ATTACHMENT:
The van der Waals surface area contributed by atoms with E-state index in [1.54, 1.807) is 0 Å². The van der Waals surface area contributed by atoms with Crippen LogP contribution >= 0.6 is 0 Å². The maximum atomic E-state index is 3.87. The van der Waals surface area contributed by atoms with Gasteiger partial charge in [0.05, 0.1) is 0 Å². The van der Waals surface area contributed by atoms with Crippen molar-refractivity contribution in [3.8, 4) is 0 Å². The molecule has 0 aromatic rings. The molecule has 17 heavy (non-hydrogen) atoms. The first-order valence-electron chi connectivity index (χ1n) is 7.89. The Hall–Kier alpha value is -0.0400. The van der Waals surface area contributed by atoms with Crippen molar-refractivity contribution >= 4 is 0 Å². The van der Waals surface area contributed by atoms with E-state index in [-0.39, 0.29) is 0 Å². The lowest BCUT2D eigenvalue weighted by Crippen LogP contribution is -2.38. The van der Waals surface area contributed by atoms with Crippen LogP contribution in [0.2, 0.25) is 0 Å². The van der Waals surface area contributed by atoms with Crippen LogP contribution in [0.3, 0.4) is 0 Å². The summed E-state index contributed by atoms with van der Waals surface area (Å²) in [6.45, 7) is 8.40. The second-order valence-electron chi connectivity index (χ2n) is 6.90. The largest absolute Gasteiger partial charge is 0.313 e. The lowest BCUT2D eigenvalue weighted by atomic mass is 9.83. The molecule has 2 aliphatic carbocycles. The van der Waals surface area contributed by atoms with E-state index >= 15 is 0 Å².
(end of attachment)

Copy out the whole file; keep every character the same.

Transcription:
The van der Waals surface area contributed by atoms with E-state index in [1.54, 1.807) is 0 Å². The van der Waals surface area contributed by atoms with Crippen LogP contribution >= 0.6 is 0 Å². The maximum atomic E-state index is 3.87. The van der Waals surface area contributed by atoms with Gasteiger partial charge in [0.05, 0.1) is 0 Å². The van der Waals surface area contributed by atoms with Crippen molar-refractivity contribution in [3.8, 4) is 0 Å². The molecule has 0 aromatic rings. The molecule has 17 heavy (non-hydrogen) atoms. The first-order valence-electron chi connectivity index (χ1n) is 7.89. The Hall–Kier alpha value is -0.0400. The van der Waals surface area contributed by atoms with Crippen molar-refractivity contribution >= 4 is 0 Å². The van der Waals surface area contributed by atoms with E-state index in [-0.39, 0.29) is 0 Å². The lowest BCUT2D eigenvalue weighted by Crippen LogP contribution is -2.38. The van der Waals surface area contributed by atoms with Crippen LogP contribution in [0.2, 0.25) is 0 Å². The van der Waals surface area contributed by atoms with Crippen LogP contribution in [0.3, 0.4) is 0 Å². The summed E-state index contributed by atoms with van der Waals surface area (Å²) in [6.45, 7) is 8.40. The second-order valence-electron chi connectivity index (χ2n) is 6.90. The largest absolute Gasteiger partial charge is 0.313 e. The lowest BCUT2D eigenvalue weighted by atomic mass is 9.83. The molecule has 2 aliphatic carbocycles. The van der Waals surface area contributed by atoms with E-state index >= 15 is 0 Å².